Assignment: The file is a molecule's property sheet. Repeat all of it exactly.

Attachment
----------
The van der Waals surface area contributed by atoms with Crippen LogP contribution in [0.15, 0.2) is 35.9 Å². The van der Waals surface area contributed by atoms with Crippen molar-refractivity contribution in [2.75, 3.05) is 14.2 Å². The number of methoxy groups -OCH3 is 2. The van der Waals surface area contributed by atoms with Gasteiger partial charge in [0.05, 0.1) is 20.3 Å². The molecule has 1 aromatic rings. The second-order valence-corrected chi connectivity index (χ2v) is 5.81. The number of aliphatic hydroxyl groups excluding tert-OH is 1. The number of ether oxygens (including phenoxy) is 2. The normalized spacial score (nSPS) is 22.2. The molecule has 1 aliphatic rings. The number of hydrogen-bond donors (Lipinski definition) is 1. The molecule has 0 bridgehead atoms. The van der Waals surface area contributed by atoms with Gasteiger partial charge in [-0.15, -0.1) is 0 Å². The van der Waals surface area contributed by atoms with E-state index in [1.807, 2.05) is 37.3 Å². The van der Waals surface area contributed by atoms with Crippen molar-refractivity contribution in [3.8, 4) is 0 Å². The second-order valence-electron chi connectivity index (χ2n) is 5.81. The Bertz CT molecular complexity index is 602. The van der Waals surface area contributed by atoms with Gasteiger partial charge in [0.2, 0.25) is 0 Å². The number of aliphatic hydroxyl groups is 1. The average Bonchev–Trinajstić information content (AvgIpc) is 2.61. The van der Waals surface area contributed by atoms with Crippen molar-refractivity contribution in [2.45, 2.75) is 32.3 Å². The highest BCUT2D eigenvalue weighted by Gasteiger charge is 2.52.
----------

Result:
The van der Waals surface area contributed by atoms with Crippen LogP contribution in [0.15, 0.2) is 35.9 Å². The van der Waals surface area contributed by atoms with Crippen molar-refractivity contribution in [2.75, 3.05) is 14.2 Å². The number of methoxy groups -OCH3 is 2. The van der Waals surface area contributed by atoms with Gasteiger partial charge in [0.05, 0.1) is 20.3 Å². The molecule has 1 aromatic rings. The second-order valence-corrected chi connectivity index (χ2v) is 5.81. The number of aliphatic hydroxyl groups excluding tert-OH is 1. The number of ether oxygens (including phenoxy) is 2. The normalized spacial score (nSPS) is 22.2. The molecule has 1 aliphatic rings. The number of hydrogen-bond donors (Lipinski definition) is 1. The molecule has 0 bridgehead atoms. The van der Waals surface area contributed by atoms with Gasteiger partial charge in [-0.15, -0.1) is 0 Å². The van der Waals surface area contributed by atoms with E-state index in [1.807, 2.05) is 37.3 Å². The van der Waals surface area contributed by atoms with Crippen molar-refractivity contribution in [3.8, 4) is 0 Å². The second-order valence-electron chi connectivity index (χ2n) is 5.81. The Bertz CT molecular complexity index is 602. The van der Waals surface area contributed by atoms with Gasteiger partial charge in [0.2, 0.25) is 0 Å². The number of aliphatic hydroxyl groups is 1. The average Bonchev–Trinajstić information content (AvgIpc) is 2.61. The van der Waals surface area contributed by atoms with Crippen molar-refractivity contribution in [2.45, 2.75) is 32.3 Å². The highest BCUT2D eigenvalue weighted by Gasteiger charge is 2.52.